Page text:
The A-List (or Aussie J List)
Last night a much more updated and comprehensive list of Australian journalists on Twitter appeared on the web – certainly more interesting and valuable then the content of the Governments website censor list.
What is interesting is how the relationship between your PR department (for most small businesses themselves) has now moved even more into cyberspace.
The Good Old Days of the Long Lunch
In the good old days you or your PR company would write a press release and then send it out to journalists you knew or wanted to know.
Better still you go out to lunch (still my much more preferred approach) or have a beer at the pubs around Surry Hills or Park St (if in Sydney).
Your Press Release would have a great header to get attention, the opening paragraph written to quickly summarise the key statement. The content all written in a way that would be easy to quickly cut and paste if your journo had an urgent deadline and needed 100, 200, 800 words to fill.
As you may know Twitter is limited to just 140 characters – not a lot you can say.
In the same breath – we are getting better at quickly shortening and filtering information.
Creating Brands Online
For a long time conventional media has been a long way behind online’s speed of communication – there are a number of reasons – production values and media economics.
In digital marketing to create brand you’d focus at identifying early innovators and influencers who spread the word through to early adopters and so on.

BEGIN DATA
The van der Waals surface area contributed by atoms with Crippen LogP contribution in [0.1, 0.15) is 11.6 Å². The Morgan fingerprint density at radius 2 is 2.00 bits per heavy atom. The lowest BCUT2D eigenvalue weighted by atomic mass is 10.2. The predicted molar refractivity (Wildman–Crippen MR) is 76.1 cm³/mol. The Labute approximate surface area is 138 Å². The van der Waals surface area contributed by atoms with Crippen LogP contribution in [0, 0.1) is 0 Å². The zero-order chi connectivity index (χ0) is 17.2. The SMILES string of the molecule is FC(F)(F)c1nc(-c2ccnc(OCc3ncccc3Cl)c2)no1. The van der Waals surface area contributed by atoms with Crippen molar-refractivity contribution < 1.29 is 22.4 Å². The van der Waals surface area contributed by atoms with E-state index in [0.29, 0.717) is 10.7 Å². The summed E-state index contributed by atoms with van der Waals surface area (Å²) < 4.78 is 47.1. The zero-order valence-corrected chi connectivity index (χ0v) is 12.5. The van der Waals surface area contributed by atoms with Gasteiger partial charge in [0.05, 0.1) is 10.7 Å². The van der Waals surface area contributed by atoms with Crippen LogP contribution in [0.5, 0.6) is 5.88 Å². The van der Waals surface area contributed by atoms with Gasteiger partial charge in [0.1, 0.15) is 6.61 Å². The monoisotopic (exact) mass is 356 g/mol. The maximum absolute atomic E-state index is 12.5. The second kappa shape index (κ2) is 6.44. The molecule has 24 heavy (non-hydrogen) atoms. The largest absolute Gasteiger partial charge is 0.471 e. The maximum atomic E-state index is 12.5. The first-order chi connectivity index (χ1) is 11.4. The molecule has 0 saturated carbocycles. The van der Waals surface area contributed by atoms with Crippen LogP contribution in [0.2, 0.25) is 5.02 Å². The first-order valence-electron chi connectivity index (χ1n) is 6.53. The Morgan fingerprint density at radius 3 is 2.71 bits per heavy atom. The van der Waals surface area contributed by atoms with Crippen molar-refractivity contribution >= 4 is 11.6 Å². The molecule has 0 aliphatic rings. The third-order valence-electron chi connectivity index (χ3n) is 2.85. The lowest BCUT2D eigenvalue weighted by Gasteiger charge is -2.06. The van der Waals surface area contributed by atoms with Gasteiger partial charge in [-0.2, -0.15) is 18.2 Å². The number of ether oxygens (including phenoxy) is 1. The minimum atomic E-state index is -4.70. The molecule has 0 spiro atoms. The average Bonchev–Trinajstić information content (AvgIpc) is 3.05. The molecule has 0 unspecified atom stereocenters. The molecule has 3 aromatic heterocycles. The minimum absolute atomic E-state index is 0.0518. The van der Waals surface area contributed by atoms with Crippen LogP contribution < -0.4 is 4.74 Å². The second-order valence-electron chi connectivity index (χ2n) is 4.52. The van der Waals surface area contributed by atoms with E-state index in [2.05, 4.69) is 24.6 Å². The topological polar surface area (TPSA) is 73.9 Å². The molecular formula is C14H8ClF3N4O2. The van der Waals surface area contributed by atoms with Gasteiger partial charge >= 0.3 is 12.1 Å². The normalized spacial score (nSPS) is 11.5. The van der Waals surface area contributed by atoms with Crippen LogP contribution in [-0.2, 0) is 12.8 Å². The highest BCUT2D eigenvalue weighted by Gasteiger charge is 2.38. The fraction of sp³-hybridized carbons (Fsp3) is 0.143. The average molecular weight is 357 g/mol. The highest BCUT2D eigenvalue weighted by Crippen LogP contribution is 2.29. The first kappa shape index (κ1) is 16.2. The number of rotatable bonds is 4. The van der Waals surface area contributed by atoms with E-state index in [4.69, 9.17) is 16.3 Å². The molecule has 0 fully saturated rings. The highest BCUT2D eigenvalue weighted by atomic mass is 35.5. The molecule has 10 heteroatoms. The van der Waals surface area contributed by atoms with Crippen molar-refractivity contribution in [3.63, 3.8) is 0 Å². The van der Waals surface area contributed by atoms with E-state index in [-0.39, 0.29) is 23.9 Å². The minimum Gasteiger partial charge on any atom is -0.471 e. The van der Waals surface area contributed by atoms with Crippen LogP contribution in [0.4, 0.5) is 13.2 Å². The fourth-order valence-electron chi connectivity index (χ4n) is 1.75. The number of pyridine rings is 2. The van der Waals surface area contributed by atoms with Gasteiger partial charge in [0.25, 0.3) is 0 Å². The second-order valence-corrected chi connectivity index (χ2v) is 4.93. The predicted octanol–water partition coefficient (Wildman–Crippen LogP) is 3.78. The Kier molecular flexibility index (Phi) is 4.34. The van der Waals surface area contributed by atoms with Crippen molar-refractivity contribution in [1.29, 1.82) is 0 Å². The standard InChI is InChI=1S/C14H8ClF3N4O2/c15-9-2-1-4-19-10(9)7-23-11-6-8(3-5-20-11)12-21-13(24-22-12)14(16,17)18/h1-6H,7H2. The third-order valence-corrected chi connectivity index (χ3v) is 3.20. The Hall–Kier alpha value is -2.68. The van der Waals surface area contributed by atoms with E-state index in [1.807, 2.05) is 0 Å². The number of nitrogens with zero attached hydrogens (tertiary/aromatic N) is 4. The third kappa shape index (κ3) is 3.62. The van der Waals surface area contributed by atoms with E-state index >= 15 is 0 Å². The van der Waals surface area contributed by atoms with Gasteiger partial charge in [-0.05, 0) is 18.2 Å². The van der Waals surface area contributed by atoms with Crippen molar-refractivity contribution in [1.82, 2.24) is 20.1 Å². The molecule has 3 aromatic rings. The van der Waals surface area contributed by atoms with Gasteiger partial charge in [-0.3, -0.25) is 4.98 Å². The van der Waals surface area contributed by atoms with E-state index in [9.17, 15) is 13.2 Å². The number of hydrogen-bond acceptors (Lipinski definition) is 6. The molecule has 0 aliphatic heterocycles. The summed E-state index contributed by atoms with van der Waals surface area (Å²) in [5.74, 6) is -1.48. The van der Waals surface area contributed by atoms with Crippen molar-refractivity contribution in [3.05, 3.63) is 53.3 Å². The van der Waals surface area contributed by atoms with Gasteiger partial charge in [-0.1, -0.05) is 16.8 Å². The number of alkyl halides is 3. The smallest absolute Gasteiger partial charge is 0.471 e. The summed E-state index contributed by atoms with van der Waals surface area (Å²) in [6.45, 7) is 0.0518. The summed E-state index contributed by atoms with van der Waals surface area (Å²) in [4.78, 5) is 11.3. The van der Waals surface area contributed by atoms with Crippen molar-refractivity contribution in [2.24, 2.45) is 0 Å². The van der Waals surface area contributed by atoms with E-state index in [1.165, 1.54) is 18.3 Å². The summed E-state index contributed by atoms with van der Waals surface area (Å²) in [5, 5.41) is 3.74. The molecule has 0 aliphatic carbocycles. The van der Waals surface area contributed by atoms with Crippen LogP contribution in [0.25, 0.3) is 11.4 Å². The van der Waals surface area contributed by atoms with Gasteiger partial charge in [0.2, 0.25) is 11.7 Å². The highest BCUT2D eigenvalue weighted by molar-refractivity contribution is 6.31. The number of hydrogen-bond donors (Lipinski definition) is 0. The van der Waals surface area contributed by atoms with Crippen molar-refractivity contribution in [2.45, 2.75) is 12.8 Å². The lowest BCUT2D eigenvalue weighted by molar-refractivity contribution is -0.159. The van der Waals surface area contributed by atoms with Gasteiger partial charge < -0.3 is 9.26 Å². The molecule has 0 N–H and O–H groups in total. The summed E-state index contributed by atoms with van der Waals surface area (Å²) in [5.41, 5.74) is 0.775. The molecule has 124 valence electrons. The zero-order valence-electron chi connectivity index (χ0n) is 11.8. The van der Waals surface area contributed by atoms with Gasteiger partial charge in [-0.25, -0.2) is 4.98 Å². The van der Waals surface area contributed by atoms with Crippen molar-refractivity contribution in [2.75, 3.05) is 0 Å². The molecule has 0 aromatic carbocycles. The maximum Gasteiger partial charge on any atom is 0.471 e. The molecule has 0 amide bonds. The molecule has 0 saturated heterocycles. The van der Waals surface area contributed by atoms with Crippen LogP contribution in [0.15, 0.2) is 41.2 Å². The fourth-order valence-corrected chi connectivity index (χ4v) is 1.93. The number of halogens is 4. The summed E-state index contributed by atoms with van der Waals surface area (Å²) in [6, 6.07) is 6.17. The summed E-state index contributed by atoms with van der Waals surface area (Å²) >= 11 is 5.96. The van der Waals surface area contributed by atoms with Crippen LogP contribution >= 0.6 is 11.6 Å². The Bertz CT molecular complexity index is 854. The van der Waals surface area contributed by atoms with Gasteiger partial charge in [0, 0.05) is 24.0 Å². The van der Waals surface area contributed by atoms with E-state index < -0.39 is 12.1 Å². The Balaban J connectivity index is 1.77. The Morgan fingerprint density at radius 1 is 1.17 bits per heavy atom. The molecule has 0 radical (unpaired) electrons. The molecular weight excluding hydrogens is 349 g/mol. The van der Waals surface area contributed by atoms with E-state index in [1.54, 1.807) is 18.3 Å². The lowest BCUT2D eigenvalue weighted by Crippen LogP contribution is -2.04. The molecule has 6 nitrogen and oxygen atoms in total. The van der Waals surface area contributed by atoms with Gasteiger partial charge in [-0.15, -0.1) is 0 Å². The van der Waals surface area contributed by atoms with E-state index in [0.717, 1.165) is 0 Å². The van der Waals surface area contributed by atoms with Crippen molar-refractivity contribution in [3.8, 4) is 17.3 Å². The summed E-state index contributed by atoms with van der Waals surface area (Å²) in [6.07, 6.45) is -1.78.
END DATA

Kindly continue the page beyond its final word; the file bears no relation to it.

Twitter, Facebook and other online social networking applications have been great tools for being able to rapidly communicate to your followers, create discussion and interest.
The idea being your readers then blog and share your product, news, video or article.
Eventually this groundswell of “interest” hopefully touches an investigative journalist from the mainstream media who then produces an article, a radio or television interview and broadcasts your story to the masses.
Remember, TV is still the 800 pound video guerrilla, radio feels more personal and the lines between online and offline newspapers and magazines are rapidly blurring.
So what happens when the mainstream media moves onto Twitter en masse – The Oprah’s , a list of Australia’s Top 100 journalists (below).
There have been a few lists of Australian journalists on Twitter (see end of post), but this one is a little different, and much larger.M, Australia’s top 100 Journalists and news media people on Twitter, Apr 2009
I suppose the first thing you do is follow them with the aim of the journalist following you back and the beginning of a relationship.
Stepping in the journos shoes I can imagine their email Twitter alerts as this list becomes popular. It’d be like walking into online equivalent of a high speed desperate and dateless dating service or the only “sheila” at a poorly organised B&S Ball.
Fact is – we are all already bombarded with emails and information. What makes you and your Tweet something that will get cut through and be of interest?
As always, its the first 12 seconds of attention that counts.
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